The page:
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Giving a baby’s brain the room to grow

March 18, 2016

Ten-year-old Brandt Johner became the first in Canada to get Endoscopic Unilateral Coronal Craniosynostosis surgery when Dr. Vivek Mehta, divisional director of Pediatric Neurosurgery at Alberta Health Services’ Stollery Children’s Hospital, performed the procedure on him in 2006, at just two months of age.

Stollery’s first-in-Canada skull-shaping surgery marks 10th anniversary

Story and photo by Sharman Hnatiuk

EDMONTON — When he’s out on the ice playing hockey alongside his teammates, Brandt Johner looks like your average 10-year-old. You’d never suspect the Grimshaw boy is living proof of a Canadian medical milestone — yet at just two months of age he became the first in Canada to get Endoscopic Unilateral Coronal Craniosynostosis surgery at Alberta Health Services’ Stollery Children’s Hospital.

Since then, Brandt — whose newborn skull bones had fused together too early — has shown no ill effects or deficiencies. His 2006 surgery was performed with a then-new minimally invasive technique, as opposed to having a much-larger incision from ear-to-ear and the removal of parts of the skull and eye socket.

Brandt’s parents, Amber and Harley Johner, still recall their baby’s two-week checkup in Peace River — they were told they needed see a specialist in Grande Prairie the following day. There, after a CT scan and an X-ray, Brandt was diagnosed with Craniosynostosis, which occurs when the bones fuse together early — often before the baby is born — instead of gradually joining together later in life. Only three weeks later, the Johners found themselves at the Stollery.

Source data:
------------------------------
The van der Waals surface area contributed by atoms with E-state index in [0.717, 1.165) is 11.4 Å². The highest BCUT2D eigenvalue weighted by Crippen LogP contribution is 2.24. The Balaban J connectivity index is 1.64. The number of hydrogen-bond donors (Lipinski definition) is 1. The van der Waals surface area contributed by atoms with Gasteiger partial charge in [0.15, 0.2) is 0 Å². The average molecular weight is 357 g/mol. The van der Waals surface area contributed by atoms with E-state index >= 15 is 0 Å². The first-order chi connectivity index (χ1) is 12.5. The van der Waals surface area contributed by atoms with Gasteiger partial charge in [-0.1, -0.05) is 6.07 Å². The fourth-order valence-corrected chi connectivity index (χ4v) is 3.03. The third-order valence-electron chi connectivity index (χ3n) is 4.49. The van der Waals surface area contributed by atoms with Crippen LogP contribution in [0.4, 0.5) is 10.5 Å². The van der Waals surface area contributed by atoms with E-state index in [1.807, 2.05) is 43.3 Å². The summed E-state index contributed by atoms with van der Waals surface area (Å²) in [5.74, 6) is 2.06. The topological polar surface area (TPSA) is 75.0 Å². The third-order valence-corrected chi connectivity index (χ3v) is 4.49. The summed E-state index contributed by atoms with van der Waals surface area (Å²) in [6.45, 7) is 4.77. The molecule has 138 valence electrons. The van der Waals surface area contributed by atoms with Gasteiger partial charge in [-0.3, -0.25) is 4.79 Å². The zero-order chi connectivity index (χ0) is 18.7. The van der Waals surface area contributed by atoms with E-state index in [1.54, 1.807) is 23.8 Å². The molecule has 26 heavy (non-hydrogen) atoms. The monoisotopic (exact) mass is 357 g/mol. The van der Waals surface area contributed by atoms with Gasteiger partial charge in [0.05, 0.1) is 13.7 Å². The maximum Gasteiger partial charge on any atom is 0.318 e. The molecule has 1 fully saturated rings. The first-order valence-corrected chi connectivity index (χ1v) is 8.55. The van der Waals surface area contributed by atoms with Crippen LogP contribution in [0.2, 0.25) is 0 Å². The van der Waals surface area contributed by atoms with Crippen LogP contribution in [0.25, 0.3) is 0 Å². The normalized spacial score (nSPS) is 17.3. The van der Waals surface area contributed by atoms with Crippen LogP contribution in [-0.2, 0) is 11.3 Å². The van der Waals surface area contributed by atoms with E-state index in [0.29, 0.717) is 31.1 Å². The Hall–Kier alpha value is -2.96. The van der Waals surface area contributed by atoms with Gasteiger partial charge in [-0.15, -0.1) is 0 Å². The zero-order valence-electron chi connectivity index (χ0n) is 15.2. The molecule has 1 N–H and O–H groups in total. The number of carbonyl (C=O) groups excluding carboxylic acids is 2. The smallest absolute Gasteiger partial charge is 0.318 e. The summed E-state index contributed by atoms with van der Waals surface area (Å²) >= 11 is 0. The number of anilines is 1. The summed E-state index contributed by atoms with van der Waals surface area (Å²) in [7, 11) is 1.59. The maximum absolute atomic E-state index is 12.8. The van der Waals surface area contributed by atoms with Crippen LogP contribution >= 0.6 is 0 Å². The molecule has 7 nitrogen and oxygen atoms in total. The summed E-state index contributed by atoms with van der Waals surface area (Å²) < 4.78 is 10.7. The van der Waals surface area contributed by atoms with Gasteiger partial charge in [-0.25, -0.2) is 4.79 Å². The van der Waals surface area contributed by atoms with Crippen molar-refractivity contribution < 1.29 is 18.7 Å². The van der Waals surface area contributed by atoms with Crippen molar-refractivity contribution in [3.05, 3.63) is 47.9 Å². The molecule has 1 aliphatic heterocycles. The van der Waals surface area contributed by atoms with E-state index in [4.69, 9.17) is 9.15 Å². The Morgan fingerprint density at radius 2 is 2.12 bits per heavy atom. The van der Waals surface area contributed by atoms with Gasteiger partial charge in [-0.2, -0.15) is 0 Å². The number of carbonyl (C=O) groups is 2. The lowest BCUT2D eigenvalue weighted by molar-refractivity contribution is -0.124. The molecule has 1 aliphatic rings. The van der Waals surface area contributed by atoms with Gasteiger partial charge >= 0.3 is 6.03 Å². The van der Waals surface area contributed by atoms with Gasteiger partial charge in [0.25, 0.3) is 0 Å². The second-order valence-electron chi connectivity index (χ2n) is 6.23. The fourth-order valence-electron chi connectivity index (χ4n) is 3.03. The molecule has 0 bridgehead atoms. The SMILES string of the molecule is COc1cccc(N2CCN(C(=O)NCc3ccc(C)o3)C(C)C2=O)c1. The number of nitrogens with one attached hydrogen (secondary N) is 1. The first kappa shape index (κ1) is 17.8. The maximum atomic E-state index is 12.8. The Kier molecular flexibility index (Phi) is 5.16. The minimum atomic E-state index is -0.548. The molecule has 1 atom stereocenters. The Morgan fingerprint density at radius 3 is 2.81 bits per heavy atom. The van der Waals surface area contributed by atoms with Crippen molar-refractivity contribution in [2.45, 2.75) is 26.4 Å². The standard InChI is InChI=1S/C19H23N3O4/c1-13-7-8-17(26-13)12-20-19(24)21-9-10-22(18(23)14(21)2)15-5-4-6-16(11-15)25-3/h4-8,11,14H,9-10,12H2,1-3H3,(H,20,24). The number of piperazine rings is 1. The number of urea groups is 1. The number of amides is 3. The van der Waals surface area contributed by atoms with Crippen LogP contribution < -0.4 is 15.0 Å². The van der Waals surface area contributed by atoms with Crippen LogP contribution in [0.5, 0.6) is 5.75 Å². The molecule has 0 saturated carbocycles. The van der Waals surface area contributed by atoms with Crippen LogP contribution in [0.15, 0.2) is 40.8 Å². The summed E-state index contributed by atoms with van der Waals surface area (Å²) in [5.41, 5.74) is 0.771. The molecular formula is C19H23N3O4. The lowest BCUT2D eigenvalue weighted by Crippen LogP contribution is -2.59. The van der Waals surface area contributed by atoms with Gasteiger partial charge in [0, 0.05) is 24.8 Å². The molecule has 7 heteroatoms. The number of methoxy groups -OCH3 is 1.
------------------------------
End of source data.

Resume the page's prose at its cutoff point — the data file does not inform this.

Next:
“It was so confusing at the beginning,” says mother Amber. “It was scary listening to different neurosurgery options for our baby boy.”

If left untreated, there’s a small chance that pressure may build up in the skull to cause irreversible brain damage. In some instances, the child’s brain compensates for the fused bones by growing in directions parallel to the closure. The resulting growth pattern may provide the space needed by a growing brain.

Brandt’s operation involved incisions the size of a pencil eraser. Pieces of bone were removed through the small incisions with the aid of an endoscope. Afterwards, he needed to wear a custom helmet for several months to help shape his skull.

Dr. Vivek Mehta, divisional director of Pediatric Neurosurgery at the Stollery, travelled to Texas in 2006 to learn the surgical technique. While the procedure is not ideal for every child, he says the option made sense for Brandt who, being only two months at the time, would benefit most from the minimally invasive surgery to enjoy normal, healthy development.

“We were told he could have vision problems, headaches or even developmental delays,” says Amber, “but we haven’t seen any sign of that. Brandt is one of the smartest in his class, plays hockey, swims and snowboards.”

The Pediatric Head Shape Clinic at the Stollery sees about 40-50 children per week and refers those with potential synostosis for a neurosurgical consult. About two to four per cent of these young patients are diagnosed with Craniosynostosis.

Since Dr. Mehta’s pioneering surgery in 2006, the procedure has been used more than 50 times at the Stollery, and has also been performed in Calgary, Vancouver and Toronto.